West Hartford’s 2-4-1 Sports Chosen as National Model

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West Hartford’s multi-sport camp will be spotlighted at the Project Play Summit in Washington, DC.

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By Ronni Newton

Steve Boyle is unable to contain his excitement about the summit that he has been invited to participate in later this month in Washington, DC, an event that includes representatives of USA Hockey, Special Olympics, and other national organizations.

Boyle, the founder and director of West Hartford-based multi-sport camp 2-4-1 Sports, said, “I feel like we’re going to be breathing rarified air. I’m both proud and excited about the possibility of spreading the word of what we stand for to the national – and international – audience.”

The Aspen Institute, an educational and policy studies organization which Boyle said is the “largest public policy non-profit in the world,” has chosen 2-4-1 Sports as “a national model that encourages all children to play multiple sports to help develop untapped athletic and leadership abilities and inspire a lifetime of healthy, physical activity,” Boyle said.

High profile figures in the world of sports as well as others who are able to “reshape access to quality sport activity” will convene at the Aspen Insitute’s ProjectPlay Summit at the Newseum in Washington, DC. Aspen Institute has already engaged with “thought leaders” who have shared their “ideas on how to give every child access to an early, positive experience in sports,” and those opportunites were outlined in the organization’s recently-issued report, Sport for All, Play for Life: A Playbook to Get Every Kid in the Game. The summit will help reinforce that message and provide guidelines for exploring and acting on the report’s recommendations for reimagining youth sports.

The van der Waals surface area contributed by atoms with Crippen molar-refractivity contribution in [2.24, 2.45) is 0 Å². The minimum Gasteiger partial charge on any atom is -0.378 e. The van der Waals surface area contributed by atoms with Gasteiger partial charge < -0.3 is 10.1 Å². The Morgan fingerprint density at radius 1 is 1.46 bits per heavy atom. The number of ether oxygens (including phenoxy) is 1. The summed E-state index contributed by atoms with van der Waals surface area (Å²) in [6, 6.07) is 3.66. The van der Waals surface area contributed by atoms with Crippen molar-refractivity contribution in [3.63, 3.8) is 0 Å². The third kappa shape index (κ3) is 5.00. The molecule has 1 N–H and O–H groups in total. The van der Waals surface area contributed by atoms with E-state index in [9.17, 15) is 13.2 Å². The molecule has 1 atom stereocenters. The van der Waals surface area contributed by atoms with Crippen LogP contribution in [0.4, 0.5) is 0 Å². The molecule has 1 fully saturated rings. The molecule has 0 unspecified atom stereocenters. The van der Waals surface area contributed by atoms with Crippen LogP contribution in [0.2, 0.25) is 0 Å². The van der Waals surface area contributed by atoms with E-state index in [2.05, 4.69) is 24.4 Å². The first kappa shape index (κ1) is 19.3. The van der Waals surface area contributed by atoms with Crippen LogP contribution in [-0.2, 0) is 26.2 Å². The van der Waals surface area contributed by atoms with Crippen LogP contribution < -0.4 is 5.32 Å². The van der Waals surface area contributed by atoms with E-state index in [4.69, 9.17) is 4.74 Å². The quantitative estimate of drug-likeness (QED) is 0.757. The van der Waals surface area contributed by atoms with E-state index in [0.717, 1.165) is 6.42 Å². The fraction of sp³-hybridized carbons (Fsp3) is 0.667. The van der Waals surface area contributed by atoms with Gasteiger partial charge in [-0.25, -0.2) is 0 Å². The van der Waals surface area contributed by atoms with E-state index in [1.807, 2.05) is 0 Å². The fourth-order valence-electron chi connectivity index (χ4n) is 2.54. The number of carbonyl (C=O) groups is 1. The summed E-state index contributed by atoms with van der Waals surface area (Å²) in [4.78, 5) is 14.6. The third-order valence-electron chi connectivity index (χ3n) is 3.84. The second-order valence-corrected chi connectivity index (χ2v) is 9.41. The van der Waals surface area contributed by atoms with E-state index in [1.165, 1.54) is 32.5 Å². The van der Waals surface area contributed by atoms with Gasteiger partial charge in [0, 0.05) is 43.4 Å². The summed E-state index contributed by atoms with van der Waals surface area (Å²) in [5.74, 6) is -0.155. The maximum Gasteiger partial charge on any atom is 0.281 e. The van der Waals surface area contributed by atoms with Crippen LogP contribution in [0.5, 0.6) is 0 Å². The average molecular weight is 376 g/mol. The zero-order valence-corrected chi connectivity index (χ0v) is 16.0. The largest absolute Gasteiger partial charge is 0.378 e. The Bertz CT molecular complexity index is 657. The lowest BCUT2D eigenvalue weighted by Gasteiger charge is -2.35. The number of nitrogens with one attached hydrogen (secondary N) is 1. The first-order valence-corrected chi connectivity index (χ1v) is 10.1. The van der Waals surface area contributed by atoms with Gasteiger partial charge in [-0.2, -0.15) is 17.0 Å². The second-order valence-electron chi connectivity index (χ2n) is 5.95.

Boyle’s panel, “Encourage Sports Sampling,” will also include David Esquith, director of the Office of Safe and Healthy Students, U.S. Department of Education; Tim Morehouse, Olympic silver medalist and founder of Fencing in Schools; and Mary Wittenberg, CEO of New York Road Runners. Participants on other panels include former NBA player Jason Collins, U.S. Tennis Assocation President Katrina Adams, USA Hockey Executive Director Dave Ogrean, and 2014 Little League World Series pitching sensation Mo’ne Davis. Click here for the complete summit agenda.

“I’m excited just to be rubbing shoulders and networking with these people,” Boyle said.

The goal of the summit, Boyle said, is to “share ideas and experiences that will help kids become active and well-invloved and experience sports in a more positive way across the country.”

That has always been a primary mission of 2-4-1 Sports, which uses the tagline “Life’s 2 Short 4 Just 1 Sport.” Boyle and his wife Kerry, who are both experienced coaches and former Division 1 college athletes, firmly believe that children should be exposed to multiple, as well as unstructured, sports activities. Boyle said that the impetus for starting the 2-4-1 Sports camp, in which children are exposed to as many as 10 different sports a week, was a local soccer coach who wanted their then 9-year-old daughter to play only soccer. They refused, and she now plays Division I college lacrosse, Boyle said.

While in Washington for the summit, Boyle said that he will also be participating in a round table with 20 “key players” who plan to present Congress with a plan for including phyical fitness as part of the common core.

Boyle also said that 2-4-1 Sports is expanding, both locally, nationally, and internationally. He has a program in the works in Monroe, CT, is close to finalizing one in another state, and is also working on a curriculum for a youth soccer program in Australia.

In West Hartford, Boyle is also partnering with Growing Great Schools to demo “brain breaks” for elementary school students. They have filmed a variety of “cross body” exercises in which K-5th grade students participate as a break from academic activities. “Brain breaks are not a new concept, but the way we do them are,” Boyle said. The filmed breaks are – appropriately – 2:41 minutes long, and all end with yoga poses and deep breathing.

“We’re hoping to get data from the demos, and expand them around the nation,” Boyle said.

Boyle is also polishing up his social media skills. “I’ll update my social network as much as possible while I’m in Washington, so follow along,” he said. 2-4-1 Sports can be found on Twitter (@241Sports) and Facebook.

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